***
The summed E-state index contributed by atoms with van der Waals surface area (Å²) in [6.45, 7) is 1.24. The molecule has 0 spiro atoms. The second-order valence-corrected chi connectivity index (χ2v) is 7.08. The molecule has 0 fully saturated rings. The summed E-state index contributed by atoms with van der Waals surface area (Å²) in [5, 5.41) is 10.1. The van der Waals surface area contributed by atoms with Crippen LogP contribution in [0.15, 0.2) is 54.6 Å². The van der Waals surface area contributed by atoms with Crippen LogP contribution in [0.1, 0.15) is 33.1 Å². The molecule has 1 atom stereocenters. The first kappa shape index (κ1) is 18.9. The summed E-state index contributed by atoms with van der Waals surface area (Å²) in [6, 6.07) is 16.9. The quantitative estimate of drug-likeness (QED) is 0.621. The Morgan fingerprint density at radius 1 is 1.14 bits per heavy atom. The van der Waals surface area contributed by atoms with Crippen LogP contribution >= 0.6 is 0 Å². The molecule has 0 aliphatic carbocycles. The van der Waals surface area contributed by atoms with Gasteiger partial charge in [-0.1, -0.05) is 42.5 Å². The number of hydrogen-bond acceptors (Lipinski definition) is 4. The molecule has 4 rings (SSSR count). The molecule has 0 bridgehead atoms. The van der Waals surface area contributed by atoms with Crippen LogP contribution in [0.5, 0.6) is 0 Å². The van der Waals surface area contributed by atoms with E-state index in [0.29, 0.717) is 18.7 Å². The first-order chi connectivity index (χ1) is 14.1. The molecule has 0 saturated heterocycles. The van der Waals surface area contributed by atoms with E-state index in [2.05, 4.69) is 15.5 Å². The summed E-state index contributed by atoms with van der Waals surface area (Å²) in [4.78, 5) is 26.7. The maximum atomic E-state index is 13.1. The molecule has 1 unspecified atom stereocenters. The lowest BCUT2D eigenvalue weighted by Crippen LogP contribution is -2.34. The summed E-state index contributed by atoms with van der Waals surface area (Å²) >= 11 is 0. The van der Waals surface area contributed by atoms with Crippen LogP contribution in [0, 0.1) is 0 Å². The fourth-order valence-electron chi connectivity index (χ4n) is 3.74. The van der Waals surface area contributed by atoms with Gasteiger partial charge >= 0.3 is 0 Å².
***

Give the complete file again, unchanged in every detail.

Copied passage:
The summed E-state index contributed by atoms with van der Waals surface area (Å²) in [6.45, 7) is 1.24. The molecule has 0 spiro atoms. The second-order valence-corrected chi connectivity index (χ2v) is 7.08. The molecule has 0 fully saturated rings. The summed E-state index contributed by atoms with van der Waals surface area (Å²) in [5, 5.41) is 10.1. The van der Waals surface area contributed by atoms with Crippen LogP contribution in [0.15, 0.2) is 54.6 Å². The van der Waals surface area contributed by atoms with Crippen LogP contribution in [0.1, 0.15) is 33.1 Å². The molecule has 1 atom stereocenters. The first kappa shape index (κ1) is 18.9. The summed E-state index contributed by atoms with van der Waals surface area (Å²) in [6, 6.07) is 16.9. The quantitative estimate of drug-likeness (QED) is 0.621. The Morgan fingerprint density at radius 1 is 1.14 bits per heavy atom. The van der Waals surface area contributed by atoms with Crippen LogP contribution >= 0.6 is 0 Å². The molecule has 0 aliphatic carbocycles. The van der Waals surface area contributed by atoms with Gasteiger partial charge in [-0.1, -0.05) is 42.5 Å². The number of hydrogen-bond acceptors (Lipinski definition) is 4. The molecule has 4 rings (SSSR count). The molecule has 0 bridgehead atoms. The van der Waals surface area contributed by atoms with Crippen LogP contribution in [0.5, 0.6) is 0 Å². The van der Waals surface area contributed by atoms with E-state index in [0.29, 0.717) is 18.7 Å². The first-order chi connectivity index (χ1) is 14.1. The molecule has 0 saturated heterocycles. The van der Waals surface area contributed by atoms with E-state index in [2.05, 4.69) is 15.5 Å². The summed E-state index contributed by atoms with van der Waals surface area (Å²) in [4.78, 5) is 26.7. The maximum atomic E-state index is 13.1. The molecule has 1 unspecified atom stereocenters. The lowest BCUT2D eigenvalue weighted by Crippen LogP contribution is -2.34. The summed E-state index contributed by atoms with van der Waals surface area (Å²) >= 11 is 0. The van der Waals surface area contributed by atoms with Crippen LogP contribution in [0, 0.1) is 0 Å². The fourth-order valence-electron chi connectivity index (χ4n) is 3.74. The van der Waals surface area contributed by atoms with Gasteiger partial charge >= 0.3 is 0 Å².